It is safe to assume that stopping at the gas station for a quick top-off won’t always be an option.

There might be huge lines, or the stations may be completely out.

So keep some fuel stored in fuel-safe containers in your trailer so you can pull off and fill up anywhere should you need to.

Extra fuel is one of the best things to keep stored with any survival vehicle or cache.

Spare Tire

A spare tire is a must when driving your vehicle over rough terrain and carrying all of your valuable survival equipment and supplies.

You don’t want to be left for dead in the middle of nowhere just because of a mundane flat tire.

Always keep at least one and, ideally, two or three spare tires with you.

“Nice” Items to Have

Here are some “nice to have” supplies.

They can grant you peace of mind to be prepared on all fronts, and should the need arise; you may owe your life to one or more of these items.

Tools

You will not need these every day, but it seems likely that at some point or another, tools will be a very useful item to have on the go.

For mechanical reasons or otherwise, hand tools always come in handy.

Binoculars

Whether you are hunting or launching an offensive attack on an enemy, binoculars are an excellent survival asset.

Fishing | Hunting Supplies

On top of ammo and guns for hunting, keep a bit of fishing line, bait, lures, flies, and extra poles stored in the survival trailer.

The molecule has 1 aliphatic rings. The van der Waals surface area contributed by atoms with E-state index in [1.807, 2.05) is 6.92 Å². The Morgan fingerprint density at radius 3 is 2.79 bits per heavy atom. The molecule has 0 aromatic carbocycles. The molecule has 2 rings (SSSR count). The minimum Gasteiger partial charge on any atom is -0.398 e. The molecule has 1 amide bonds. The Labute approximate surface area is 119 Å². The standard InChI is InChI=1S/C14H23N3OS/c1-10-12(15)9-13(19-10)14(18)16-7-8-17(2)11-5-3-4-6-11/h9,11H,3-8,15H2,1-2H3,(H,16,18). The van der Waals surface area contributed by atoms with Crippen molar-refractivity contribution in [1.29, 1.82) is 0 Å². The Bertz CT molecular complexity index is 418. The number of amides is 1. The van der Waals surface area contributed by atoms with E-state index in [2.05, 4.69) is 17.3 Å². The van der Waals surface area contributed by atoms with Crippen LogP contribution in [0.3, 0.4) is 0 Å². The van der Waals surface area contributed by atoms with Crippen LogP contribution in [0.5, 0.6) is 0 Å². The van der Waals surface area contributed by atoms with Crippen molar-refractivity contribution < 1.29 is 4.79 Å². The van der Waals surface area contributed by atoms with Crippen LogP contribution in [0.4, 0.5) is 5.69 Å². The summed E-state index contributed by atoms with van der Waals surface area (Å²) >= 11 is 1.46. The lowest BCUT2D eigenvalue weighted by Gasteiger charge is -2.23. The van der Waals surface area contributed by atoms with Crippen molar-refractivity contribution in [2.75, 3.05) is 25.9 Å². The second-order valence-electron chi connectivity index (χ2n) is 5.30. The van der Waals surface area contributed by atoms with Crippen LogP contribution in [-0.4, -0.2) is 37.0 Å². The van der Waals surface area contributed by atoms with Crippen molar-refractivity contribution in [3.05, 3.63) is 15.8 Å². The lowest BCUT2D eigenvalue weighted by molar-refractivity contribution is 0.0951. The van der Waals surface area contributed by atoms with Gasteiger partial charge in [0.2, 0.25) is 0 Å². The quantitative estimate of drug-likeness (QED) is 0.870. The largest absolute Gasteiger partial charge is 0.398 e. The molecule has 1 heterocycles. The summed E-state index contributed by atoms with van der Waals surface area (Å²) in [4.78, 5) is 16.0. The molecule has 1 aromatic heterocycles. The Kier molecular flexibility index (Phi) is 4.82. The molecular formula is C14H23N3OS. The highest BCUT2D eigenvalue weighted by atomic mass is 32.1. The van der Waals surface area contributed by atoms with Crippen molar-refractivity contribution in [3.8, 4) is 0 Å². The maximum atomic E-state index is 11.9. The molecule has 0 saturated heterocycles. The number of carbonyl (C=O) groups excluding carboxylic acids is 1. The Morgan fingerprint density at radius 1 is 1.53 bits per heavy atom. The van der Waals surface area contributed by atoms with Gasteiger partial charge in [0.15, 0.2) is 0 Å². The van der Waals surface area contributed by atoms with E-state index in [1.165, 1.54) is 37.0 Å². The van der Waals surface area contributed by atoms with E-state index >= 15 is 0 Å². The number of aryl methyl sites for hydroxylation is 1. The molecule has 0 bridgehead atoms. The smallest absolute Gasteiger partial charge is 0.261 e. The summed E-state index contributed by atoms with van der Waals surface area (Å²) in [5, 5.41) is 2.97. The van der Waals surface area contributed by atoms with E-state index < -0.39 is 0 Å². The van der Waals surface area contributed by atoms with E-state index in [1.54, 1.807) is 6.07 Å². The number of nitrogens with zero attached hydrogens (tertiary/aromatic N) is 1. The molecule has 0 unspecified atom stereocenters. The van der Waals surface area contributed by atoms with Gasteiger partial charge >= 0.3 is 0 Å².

Non-perishable food is great.

But when you are miles from civilization and have not eaten something fresh in a few weeks, catching and grilling a fat freshwater trout can be one of the most rewarding experiences in the world.

Cookware, Plates | Bowls & Silverware

Not a necessity by any means, but very nice to have.

Eating straight out of cans and bags will get old after a while.

And collapsible bowls and sporks are affordable and take up very little space.

Portable Stove

Portable stoves are affordable and come in all shapes and sizes.

You can get an old-fashion white gas stove, a jet boil, or a propane stove.

No matter what kind of fuel it burns or what shape and size it is, the ability to cook food and boil water with the twist of a switch is a fantastic amenity when you are in the wild and away from home.

Extra Clothes

Needless to say, fresh clothes won’t be in high supply should you have to ditch town and take refuge off-grid in your survival trailer.

So bring spare undies, socks, t-shirts, and pants. You’ll thank yourself, I promise.

Entertainment

Survival isn’t about keeping your physical body healthy and out of harm’s way.

It also involves keeping your mind healthy and unbroken.

A life without entertainment can drive one crazy (“All work and no play makes Johnny a dull boy…”).

Store a few of the best survival books, a deck of survival playing cards, and a board game with your survival gear.

Entertainment can be as valuable as food and water in a world gone mad with chaos.

Vices

Hear me out; vices are very useful in any survival packing list.

Cigarettes, coffee, cannabis, beer, liquor, whatever!

Not just for personal use (although that is a bonus), but because in a world that has potentially lost its economy to violence and destruction.

Cash and coin may be about as useful as dirt.